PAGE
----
Davos and the dangers to democracy
By: Nick Buxton
Date: 18 January 2016
It’s an all-too-easy event to mock. It’s hard to keep a straight face when the world’s rich arrive annually in their private jets to the luxury ski-resort of Davos to express their deep concern about growing poverty, inequality and climate change. US comedian Jon Stewart has labelled the World Economic Forum (WEF) the ‘money oscars’ and lampooned the media’s giddy sycophantic coverage of the event; Bono, himself a regular at the summit, jokes that it is a summit of ‘fat cats in the snow’.
This year will be no different. 2500 corporate executives, politicians and a few Hollywood stars are expected to descend this week on Davos to discuss both the growing jitters about the faltering global economy as well as pontificate on the the official theme of the conference, namely the “fourth industrial revolution” (Think robots, AI and self-driving cars).
The real concern about the WEF, however, is not the personal hypocrisy of its privileged delegates. It is rather that this unaccountable invitation-only gathering is increasingly where global decisions are being taken and moreover is becoming the default form of global governance. There is considerable evidence that past WEFs have stimulated free trade agreements such as NAFTA as well helped rein in regulation of Wall Street in the aftermath of the financial crisis.
Less well known is the fact that WEF since 2009 has been working on an ambitious project called the Global Redesign Initiative, (GRI), which effectively proposes a transition away from intergovernmental decision-making towards a system of multi-stakeholder governance. In other words, by stealth, they are replacing a recognised model where we vote in governments who then negotiate treaties which are then ratified by our elected representatives with a model where a self-selected group of ‘stakeholders’make decisions on our behalf.
Advocates of multi-stakeholder governance argue that governments and intergovernmental forums, such as the UN, are no longer efficient places for tackling increasingly complex global crises. The founder of WEF Klaus Schwab says “the sovereign state has become obsolete”. WEF has created 40 Global Agenda Councils and industry-sector bodies, with the belief these are the best groups of people to develop proposals and ultimately decisions related to a whole gamut of global issues from climate change to cybersecurity.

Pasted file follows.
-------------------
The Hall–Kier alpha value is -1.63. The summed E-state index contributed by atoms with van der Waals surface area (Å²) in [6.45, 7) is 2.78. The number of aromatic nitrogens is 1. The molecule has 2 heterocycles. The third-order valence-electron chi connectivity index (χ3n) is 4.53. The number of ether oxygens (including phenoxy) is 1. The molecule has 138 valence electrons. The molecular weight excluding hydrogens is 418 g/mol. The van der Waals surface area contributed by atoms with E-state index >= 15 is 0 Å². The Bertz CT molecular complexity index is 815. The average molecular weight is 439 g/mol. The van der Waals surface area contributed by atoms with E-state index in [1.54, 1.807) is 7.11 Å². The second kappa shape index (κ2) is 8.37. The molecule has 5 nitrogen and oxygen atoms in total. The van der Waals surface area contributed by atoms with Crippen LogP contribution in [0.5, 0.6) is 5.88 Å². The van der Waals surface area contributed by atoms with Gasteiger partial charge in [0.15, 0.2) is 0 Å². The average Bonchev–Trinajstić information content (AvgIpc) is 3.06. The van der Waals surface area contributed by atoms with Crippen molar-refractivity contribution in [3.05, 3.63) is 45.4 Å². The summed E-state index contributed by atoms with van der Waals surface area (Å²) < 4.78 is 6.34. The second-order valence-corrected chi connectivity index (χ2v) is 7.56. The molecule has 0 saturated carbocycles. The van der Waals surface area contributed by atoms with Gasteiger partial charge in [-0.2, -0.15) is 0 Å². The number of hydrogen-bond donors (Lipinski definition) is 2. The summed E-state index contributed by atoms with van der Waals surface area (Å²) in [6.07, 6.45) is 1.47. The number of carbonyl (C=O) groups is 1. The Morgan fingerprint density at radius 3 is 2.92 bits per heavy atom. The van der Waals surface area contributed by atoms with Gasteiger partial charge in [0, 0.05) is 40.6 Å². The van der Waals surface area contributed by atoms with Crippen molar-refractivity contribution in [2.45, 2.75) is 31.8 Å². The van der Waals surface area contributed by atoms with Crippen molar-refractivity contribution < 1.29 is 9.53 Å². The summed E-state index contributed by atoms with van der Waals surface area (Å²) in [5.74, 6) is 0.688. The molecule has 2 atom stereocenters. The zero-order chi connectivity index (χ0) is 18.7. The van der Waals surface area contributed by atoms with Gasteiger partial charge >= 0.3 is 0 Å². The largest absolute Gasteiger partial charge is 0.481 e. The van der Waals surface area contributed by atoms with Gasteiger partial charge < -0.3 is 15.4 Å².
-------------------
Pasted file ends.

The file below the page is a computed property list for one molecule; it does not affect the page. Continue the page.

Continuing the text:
Corporations are put at the heart of this model, because they provide in the view of Klaus Schwab and corporate elites, the possibilities of“agile” governance, drawing on the private sector’s experience of “adapting to a new, fast-changing environment”. Governments are encouraged to tackle every issue by allying with private sector in public-private partnerships. And a few carefully selected civil society representatives are invited in to legitimise the process. Questions of how issues are framed, who is chosen, from what sectors, for whose benefit, and accountable to whom are brushed under the carpet.
An examination of the WEF’s board, is illustrative of the sort of elite groups that emerge as a result, given that WEF likes to see itself as a working model of this new multi-stakeholder world. WEF says that on its website that it is “accountable to all parts of society” carefully “blend[ing] and balanc[ing] the best of many kinds of organizations, from both the public and private sectors, international organizations and academic institutions.” But when only 6 of its 24 “exemplary” Board members are women (25%), 16 are from North America and Europe (67%), 22 of the 24 went to universities in US and Europe (10 in fact went to the same university, Harvard) and there is not one African Board member, it does raise questions about what they think accountability and representation looks like.
However its when you look at the careers of the Board members that the real driving force behind this model is clear. While half of the Board (12) are currently corporate executives, if you look at their career history, this rises to two-thirds. Only one member can be said to represent civil society (Peter Maurer of Red Cross). There are no representatives of trade unions, public sector organisations, human rights groups, peasant or indigenous organisations, students and youth.